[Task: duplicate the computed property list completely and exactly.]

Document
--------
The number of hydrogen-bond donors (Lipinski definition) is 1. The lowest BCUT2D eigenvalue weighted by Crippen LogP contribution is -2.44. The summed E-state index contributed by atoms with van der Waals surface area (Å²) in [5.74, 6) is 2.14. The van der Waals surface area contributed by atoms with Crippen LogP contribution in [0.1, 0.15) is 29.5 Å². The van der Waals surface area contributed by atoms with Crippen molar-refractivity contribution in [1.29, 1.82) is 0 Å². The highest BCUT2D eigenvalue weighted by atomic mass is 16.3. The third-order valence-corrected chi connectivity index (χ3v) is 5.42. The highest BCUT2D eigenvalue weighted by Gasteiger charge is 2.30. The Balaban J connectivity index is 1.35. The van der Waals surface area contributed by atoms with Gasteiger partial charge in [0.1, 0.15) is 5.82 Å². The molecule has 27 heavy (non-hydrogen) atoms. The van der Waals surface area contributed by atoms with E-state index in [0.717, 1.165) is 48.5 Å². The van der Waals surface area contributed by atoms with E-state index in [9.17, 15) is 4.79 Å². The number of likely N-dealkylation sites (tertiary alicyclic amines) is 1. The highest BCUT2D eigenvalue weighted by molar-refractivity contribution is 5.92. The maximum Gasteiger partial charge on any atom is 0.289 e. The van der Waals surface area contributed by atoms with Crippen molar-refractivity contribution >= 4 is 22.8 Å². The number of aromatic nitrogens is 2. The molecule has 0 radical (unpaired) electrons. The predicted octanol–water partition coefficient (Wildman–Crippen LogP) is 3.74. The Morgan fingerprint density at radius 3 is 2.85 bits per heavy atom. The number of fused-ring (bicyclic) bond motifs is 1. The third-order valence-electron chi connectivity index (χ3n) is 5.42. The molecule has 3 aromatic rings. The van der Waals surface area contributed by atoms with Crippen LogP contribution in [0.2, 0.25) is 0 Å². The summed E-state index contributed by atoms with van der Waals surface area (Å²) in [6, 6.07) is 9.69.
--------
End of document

The number of hydrogen-bond donors (Lipinski definition) is 1. The lowest BCUT2D eigenvalue weighted by Crippen LogP contribution is -2.44. The summed E-state index contributed by atoms with van der Waals surface area (Å²) in [5.74, 6) is 2.14. The van der Waals surface area contributed by atoms with Crippen LogP contribution in [0.1, 0.15) is 29.5 Å². The van der Waals surface area contributed by atoms with Crippen molar-refractivity contribution in [1.29, 1.82) is 0 Å². The highest BCUT2D eigenvalue weighted by atomic mass is 16.3. The third-order valence-corrected chi connectivity index (χ3v) is 5.42. The highest BCUT2D eigenvalue weighted by Gasteiger charge is 2.30. The Balaban J connectivity index is 1.35. The van der Waals surface area contributed by atoms with Gasteiger partial charge in [0.1, 0.15) is 5.82 Å². The molecule has 27 heavy (non-hydrogen) atoms. The van der Waals surface area contributed by atoms with E-state index in [0.717, 1.165) is 48.5 Å². The van der Waals surface area contributed by atoms with E-state index in [9.17, 15) is 4.79 Å². The number of likely N-dealkylation sites (tertiary alicyclic amines) is 1. The highest BCUT2D eigenvalue weighted by molar-refractivity contribution is 5.92. The maximum Gasteiger partial charge on any atom is 0.289 e. The van der Waals surface area contributed by atoms with Crippen molar-refractivity contribution >= 4 is 22.8 Å². The number of aromatic nitrogens is 2. The molecule has 0 radical (unpaired) electrons. The predicted octanol–water partition coefficient (Wildman–Crippen LogP) is 3.74. The Morgan fingerprint density at radius 3 is 2.85 bits per heavy atom. The number of fused-ring (bicyclic) bond motifs is 1. The third-order valence-electron chi connectivity index (χ3n) is 5.42. The molecule has 3 aromatic rings. The van der Waals surface area contributed by atoms with Crippen LogP contribution in [0.2, 0.25) is 0 Å². The summed E-state index contributed by atoms with van der Waals surface area (Å²) in [6, 6.07) is 9.69.